Fifteen states plus Washington, D.C, require third graders who are not reading at a “proficient” level by the end of the school year to repeat third grade. Those states include Arizona, Arkansas, California, Connecticut, Delaware, Florida, Georgia, Indiana, Iowa, Mississippi, Missouri, North Carolina, Ohio, Tennessee, and Washington. Three more states are about to join the list: South Carolina at the end of the 2017-2018 school year; Nevada on July 1, 2019; and Michigan at the end of the 2019-2020 school year.*
Eight other states allow third grade retention but do not mandate it: Alaska, Colorado, Maine, Maryland, New Jersey, New Mexico, Oklahoma and West Virginia.
States offer exemptions to some students, such as ESL students, special ed students, students who have recommendations from parents and teachers, and students who have been retained once already.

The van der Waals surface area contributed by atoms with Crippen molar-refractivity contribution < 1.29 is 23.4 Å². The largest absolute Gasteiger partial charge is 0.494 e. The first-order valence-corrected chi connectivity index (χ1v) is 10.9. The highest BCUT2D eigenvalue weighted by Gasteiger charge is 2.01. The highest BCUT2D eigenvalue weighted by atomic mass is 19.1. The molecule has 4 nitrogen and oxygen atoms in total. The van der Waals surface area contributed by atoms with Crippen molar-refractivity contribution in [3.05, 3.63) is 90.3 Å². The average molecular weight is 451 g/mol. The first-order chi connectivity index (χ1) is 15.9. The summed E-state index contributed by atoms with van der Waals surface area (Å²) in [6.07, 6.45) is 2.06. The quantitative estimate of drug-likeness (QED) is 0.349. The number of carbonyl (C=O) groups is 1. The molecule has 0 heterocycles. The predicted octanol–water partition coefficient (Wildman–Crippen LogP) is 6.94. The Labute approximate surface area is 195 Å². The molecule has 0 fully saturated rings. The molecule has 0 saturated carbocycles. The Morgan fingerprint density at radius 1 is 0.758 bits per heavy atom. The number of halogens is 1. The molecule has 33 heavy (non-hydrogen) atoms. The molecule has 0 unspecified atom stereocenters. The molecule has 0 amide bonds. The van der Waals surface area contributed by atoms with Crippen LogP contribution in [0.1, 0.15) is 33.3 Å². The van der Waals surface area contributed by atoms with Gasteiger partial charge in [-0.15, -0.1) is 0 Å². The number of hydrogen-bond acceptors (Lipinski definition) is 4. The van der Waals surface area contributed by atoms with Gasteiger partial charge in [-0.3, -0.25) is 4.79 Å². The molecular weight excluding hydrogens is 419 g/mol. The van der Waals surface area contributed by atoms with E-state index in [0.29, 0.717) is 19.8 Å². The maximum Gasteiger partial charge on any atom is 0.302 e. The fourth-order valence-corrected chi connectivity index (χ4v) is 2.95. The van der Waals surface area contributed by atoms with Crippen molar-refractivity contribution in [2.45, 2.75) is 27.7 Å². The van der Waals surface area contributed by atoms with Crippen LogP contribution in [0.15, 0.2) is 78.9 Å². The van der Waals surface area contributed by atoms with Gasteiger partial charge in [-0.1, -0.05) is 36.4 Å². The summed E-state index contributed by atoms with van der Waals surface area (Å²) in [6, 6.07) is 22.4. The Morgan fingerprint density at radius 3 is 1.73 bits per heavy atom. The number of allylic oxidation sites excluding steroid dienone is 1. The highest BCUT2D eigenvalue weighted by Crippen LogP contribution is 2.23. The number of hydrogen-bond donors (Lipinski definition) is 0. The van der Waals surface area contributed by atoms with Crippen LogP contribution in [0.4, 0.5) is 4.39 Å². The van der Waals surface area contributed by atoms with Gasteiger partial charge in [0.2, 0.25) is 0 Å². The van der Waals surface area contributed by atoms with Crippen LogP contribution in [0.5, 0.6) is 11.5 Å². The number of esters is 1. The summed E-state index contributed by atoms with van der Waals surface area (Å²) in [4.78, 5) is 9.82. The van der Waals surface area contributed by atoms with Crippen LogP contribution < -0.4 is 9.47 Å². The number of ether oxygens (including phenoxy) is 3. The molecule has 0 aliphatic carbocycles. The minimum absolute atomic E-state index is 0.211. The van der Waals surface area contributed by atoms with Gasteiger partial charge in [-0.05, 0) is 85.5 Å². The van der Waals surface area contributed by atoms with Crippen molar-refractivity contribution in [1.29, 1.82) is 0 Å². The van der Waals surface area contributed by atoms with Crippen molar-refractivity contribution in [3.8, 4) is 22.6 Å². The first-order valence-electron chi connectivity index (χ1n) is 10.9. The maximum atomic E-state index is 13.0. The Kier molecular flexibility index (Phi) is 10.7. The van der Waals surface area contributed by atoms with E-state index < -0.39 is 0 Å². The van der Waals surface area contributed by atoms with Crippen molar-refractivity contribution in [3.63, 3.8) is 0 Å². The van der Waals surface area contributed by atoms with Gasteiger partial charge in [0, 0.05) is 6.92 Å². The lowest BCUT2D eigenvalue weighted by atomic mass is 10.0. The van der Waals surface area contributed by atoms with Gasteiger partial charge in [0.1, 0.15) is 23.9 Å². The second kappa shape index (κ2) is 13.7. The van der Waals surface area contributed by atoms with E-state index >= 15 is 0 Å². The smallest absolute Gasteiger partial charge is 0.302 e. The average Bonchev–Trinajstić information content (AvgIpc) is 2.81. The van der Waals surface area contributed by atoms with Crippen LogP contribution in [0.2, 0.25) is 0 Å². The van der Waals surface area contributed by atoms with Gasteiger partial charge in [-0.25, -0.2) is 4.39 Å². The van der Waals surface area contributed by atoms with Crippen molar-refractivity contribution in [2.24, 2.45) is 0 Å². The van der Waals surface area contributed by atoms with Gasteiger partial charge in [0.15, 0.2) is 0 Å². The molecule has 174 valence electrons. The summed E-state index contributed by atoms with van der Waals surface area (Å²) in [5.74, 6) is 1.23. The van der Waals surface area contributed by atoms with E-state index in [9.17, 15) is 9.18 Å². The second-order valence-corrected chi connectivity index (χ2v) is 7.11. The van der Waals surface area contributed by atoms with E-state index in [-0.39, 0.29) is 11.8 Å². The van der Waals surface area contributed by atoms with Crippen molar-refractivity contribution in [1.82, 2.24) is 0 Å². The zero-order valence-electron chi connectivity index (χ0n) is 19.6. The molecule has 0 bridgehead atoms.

Even so, almost half of all states require or allow a student who is not reading well at the end of third grade to repeat it.
- Educators consider fourth grade a transition year. In kindergarten to third grade, students learn to read. In fourth grade and beyond, students read to learn. Starting in fourth grade, students can’t learn well unless they can read.
- Research in 2015 showed that about two out of three American fourth graders could not read proficiently, that is, at a basic level. Almost 4/5 of African American, Native American and Latino students could not read at a proficient level.
- Down the road, about ¼ of those below basic level readers won’t graduate from high school.
In the next blog we’ll look at some of the pros and cons concerning third grade retention.